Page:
Images of Rail Canton Area Railroads by Craig Sanders Soft Cover 2009 128 pages
Images of Rail Canton Area Railroads by Craig Sanders Soft Cover 2009 128 pages
Images of Rail Canton Area Railroads by Craig Sanders Soft Cover 2009 128 pages

Images of Rail Canton Area Railroads by Craig Sanders Soft Cover 2009 128 pages

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Images of Rail Canton Area Railroads by Craig Sanders Soft Cover 2009 128 pages
 
Images of Rail Canton Area Railroads by Craig Sanders Soft Cover 2009 128 pages
CONTENTS
Acknowledgments
Introduction
1.Electric Railways
2.Pennsylvania Railroad
3.Conrail
4.Baltimore and Ohio Railroad
5.Wheeling and Lake Erie Railway
6.Ohio Central Railroad System Other Railroad Operations
Canton is located in the southwest corner of a great industrial triangle that stretches north through Akron to Cleveland, southeastward through Youngstown to Pittsburgh, and westward back to Canton. Steelmaking was the backbone of this region, but numerous other industries built plants there as well.
Founded in 1805 by Bezaleel Wells, Canton was the first community to be settled in Stark County and is the county seat. The city initially spurned canal and railroad developers. Cantonians did not want the Ohio and Erie Canal, which linked Cleveland and the Ohio River port of Marietta, because they feared that standing water would be a source of disease. They refused to pledge financial support to the Cleveland and Pittsburgh Railroad (C&P) because they believed the railroad would build through Canton anyway. Instead the C&P built 18 miles to the east, prompting the founding of Alliance on September 26, 1850.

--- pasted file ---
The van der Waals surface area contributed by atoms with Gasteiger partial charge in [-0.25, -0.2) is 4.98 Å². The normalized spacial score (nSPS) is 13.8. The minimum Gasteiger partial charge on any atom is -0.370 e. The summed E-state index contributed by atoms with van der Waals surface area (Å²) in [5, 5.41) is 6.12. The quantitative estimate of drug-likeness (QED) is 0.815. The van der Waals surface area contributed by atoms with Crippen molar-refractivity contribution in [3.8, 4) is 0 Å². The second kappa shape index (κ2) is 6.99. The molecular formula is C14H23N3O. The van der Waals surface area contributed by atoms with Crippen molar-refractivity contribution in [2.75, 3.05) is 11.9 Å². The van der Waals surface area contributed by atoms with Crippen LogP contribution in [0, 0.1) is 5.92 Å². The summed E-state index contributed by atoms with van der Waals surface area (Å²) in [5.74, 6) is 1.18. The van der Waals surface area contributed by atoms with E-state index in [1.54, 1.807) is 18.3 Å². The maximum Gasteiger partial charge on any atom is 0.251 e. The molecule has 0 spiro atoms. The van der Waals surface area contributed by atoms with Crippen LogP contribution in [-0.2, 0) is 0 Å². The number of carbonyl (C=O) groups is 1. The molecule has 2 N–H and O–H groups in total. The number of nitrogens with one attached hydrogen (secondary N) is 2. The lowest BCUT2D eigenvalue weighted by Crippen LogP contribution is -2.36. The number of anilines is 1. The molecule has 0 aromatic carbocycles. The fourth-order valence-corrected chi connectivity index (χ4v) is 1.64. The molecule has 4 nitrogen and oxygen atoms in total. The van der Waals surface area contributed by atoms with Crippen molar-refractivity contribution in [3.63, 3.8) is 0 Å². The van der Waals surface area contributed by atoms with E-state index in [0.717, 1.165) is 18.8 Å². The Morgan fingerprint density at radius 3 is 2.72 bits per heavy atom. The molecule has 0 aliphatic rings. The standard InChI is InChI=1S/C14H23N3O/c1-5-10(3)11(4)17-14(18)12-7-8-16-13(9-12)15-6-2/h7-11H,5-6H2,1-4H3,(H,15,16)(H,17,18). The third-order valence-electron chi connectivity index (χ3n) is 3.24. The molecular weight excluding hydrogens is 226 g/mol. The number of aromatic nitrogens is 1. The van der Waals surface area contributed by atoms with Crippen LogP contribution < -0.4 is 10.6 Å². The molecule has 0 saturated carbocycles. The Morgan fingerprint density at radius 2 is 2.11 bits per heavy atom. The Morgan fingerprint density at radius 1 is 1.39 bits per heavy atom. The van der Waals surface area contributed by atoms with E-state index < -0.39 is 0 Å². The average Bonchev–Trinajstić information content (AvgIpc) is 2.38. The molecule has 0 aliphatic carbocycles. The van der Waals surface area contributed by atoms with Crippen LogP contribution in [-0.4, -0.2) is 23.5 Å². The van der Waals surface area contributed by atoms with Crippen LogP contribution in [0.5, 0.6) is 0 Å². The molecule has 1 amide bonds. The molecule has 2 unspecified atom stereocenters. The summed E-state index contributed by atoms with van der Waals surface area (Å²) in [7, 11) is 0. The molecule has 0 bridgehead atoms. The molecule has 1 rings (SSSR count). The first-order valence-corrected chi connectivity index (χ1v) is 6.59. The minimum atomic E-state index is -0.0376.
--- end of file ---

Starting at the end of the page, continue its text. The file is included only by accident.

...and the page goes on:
Development of the C&P, Stark County's first railroad, proceeded in fits and starts. Chartered in 1836 as the Cleveland, Warren and Pittsburgh Railroad, the franchise lapsed due to inactivity. Revived in 1845 as the C&P, lack of financing delayed construction until 1848. The line opened between Cleveland and Freedom (now part of Alliance) on July 4, 1851, and was completed in 1852 between Cleveland and Wellsville.
The following year, the State of Pennsylvania permitted the C&P to build in the Keystone State. On March 4, 1852, the C&P opened an extension to Rochester, Pennsylvania, where it connected with the Ohio and Pennsylvania Railroad (O&P). The two railroads jointly operated between there and Pittsburgh. The C&P's Tuscarawas branch, built through the Sandy Creek valley, opened between Bayard and New Philadelphia via Minerva and Dover on December 4, 1854.
Under prodding from Akron interests, the Ohio legislature had amended the C&P's charter to direct the company to build between Hudson and a connection with the O&P somewhere between Massillon and Wooster. The Akron branch opened between Akron and Hudson on July 4, 1852. Construction continued southward, reaching the O&P at Orrville in 1854. The Akron branch was completed to Columbus on September 1, 1873, following a series of reorganizations and ownership and name changes.

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